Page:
Schools and community groups both make information available to local people (through websites, Facebook groups, newsletters etc) about what is going on in the neighbourhoods they serve.  There are often, however, no links between these school and community information resources. In particular, schools tend to confine themselves to news and information relating directly to the school itself.  They often have no links to neighbourhood groups or groups that provide services to children, young people and families.

If schools and communities made links between their information resources and came to share more information then both would have better local intelligence and parents and residents could make better informed decisions.  Knowing more about each other should lead to greater understanding and, in time, more trust.  Showing how we work together would help others, including Ofsted, see how schools are adding value through community partnerships.


What’s stopping us?

We think the main barriers to linking and sharing information are lack of information about how to do so safely; and concerns about: data protection; advertising by commercial bodies; and fear of being seen to endorse or unfairly promote one group as opposed to another.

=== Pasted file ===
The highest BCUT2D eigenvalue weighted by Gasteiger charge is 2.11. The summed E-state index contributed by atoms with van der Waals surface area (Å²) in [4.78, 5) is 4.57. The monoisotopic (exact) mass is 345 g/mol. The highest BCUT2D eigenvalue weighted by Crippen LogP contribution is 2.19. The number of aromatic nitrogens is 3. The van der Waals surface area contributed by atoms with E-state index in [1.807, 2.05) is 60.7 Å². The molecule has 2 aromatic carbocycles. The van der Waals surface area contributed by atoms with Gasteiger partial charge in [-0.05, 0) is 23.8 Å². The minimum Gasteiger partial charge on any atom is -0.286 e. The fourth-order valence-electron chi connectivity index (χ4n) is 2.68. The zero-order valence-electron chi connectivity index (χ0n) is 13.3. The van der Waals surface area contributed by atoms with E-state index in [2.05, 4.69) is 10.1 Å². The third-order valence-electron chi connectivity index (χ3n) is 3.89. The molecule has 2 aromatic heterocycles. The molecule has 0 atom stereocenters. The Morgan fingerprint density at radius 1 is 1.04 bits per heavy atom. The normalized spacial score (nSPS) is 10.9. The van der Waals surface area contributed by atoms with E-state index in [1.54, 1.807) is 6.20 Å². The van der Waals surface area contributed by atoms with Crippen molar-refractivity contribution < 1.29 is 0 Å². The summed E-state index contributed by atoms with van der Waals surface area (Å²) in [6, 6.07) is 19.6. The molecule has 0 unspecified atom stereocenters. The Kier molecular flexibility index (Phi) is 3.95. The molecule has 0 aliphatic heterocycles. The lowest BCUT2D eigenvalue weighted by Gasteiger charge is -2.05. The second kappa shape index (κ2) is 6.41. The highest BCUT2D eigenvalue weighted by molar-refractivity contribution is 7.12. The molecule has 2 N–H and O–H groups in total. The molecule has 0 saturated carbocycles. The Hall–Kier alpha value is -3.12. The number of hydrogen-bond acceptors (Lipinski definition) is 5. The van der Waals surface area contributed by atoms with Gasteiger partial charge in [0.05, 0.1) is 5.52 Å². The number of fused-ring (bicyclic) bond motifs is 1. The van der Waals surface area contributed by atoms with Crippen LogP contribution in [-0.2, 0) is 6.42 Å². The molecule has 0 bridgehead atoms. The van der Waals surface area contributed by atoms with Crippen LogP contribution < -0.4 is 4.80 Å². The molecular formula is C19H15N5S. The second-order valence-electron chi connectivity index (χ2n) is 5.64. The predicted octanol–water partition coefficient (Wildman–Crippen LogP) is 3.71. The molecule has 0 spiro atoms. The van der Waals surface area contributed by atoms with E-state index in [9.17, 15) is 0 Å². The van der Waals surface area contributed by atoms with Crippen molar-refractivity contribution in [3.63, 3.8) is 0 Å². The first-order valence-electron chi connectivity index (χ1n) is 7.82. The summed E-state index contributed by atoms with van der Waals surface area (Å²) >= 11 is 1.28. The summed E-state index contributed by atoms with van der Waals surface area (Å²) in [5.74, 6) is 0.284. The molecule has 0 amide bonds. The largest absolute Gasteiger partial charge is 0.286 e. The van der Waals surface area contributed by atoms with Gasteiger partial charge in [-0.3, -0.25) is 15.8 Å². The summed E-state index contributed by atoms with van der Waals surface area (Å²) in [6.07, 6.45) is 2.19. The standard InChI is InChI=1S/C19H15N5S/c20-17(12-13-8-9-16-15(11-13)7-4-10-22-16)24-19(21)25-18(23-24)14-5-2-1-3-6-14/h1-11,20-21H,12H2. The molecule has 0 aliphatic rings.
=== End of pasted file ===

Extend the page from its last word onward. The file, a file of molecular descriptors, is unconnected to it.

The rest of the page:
What might help us?

We think the starting point here is overcoming a lack of information. Some simple things might help us to win the mutual benefits of linking and sharing:

  • straightforward technical information about how to link websites and how to use a shared drive etc would help schools and communities be more confident;
  • legal advice about data protection relating to personal information and defamation specifically aimed at enabling school-community information sharing;
  • a set of model arrangements to enable sharing and linking of information resources between schools and community groups piloted by community groups which provide services to children, young people and families.
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